Bahrain, Hamilton gets rammed from the back by Bottas. Again, of course Rosberg wins, but that’s hardly on merit either.

          2. Otoh, BOT came into a team that already revered Hamilton, while ROS was in the team before Hamilton. Very different circumstances.

        2. Rosberg beat Schumacher three years a row.

          1. Nope. Barely outscored his pale version.
            Restated.

        3. @Fantomius
          Hamilton is an exceptional driver IMO – his race craft and his speed wet or dry is second to none. And any of those great drivers you mention could be beaten by a good if not great teammate on any given day. However there are two big differences in modern F1 – tires and driving traces. Todays F1 driver spends as much time managing tires as racing and (as Eddie Irvine once said) once upon a time a driver could drive round all day and never know where or how his ‘talented’ teammate was quicker, now they just look at the trace. Both these elements have played a big part in narrowing the gap between the great and the very good.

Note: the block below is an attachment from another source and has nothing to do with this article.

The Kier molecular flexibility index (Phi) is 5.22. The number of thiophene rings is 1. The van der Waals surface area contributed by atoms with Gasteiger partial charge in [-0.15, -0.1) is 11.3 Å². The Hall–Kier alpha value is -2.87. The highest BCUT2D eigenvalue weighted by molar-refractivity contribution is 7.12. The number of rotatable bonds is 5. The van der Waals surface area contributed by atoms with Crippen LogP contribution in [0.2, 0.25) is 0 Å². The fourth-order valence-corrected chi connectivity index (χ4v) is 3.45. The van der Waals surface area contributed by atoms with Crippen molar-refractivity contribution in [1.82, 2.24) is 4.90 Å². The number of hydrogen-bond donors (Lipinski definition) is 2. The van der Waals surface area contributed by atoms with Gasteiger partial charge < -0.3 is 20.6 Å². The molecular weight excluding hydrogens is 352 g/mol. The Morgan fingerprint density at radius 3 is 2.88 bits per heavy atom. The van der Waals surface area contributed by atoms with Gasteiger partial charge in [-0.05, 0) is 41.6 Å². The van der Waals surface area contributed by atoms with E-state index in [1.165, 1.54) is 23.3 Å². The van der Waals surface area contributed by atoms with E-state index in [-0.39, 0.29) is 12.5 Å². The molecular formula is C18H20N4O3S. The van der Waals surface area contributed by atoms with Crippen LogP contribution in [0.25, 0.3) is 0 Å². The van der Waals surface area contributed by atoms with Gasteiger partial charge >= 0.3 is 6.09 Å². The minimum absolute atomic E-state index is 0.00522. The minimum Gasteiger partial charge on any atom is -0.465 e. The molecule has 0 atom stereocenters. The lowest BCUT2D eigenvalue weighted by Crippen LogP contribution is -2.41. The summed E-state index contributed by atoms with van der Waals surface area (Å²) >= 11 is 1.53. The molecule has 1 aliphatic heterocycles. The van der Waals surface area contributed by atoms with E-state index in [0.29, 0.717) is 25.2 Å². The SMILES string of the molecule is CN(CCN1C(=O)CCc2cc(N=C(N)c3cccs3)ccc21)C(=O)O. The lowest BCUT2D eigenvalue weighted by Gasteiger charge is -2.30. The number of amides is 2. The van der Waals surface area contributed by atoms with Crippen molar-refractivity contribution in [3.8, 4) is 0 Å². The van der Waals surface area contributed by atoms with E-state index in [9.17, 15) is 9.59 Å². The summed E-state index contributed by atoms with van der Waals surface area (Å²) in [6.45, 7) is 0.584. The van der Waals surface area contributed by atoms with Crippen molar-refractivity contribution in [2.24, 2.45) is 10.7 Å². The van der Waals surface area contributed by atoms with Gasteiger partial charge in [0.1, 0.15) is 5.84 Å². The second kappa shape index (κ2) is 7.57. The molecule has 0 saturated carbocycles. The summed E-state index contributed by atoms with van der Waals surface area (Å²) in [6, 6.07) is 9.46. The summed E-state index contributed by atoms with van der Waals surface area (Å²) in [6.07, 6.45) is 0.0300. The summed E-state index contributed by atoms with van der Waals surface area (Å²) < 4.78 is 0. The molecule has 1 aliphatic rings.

1. Bottas’ “given day” seems to happen pretty often, huh?

            1. Yes. And ‘given day’ is now more frequent for the reasons I specified. Doh.

      2. BlackJackFan
        7th May 2019, 18:15

        “…is something we’ll know by the end of the season.”

        Is this something you worked out all on your own…? Or is it a euphemism for that other inane phrase: “Let’s wait and see…” that has been bandied about this year more than in all the other F1 years put together… ;-)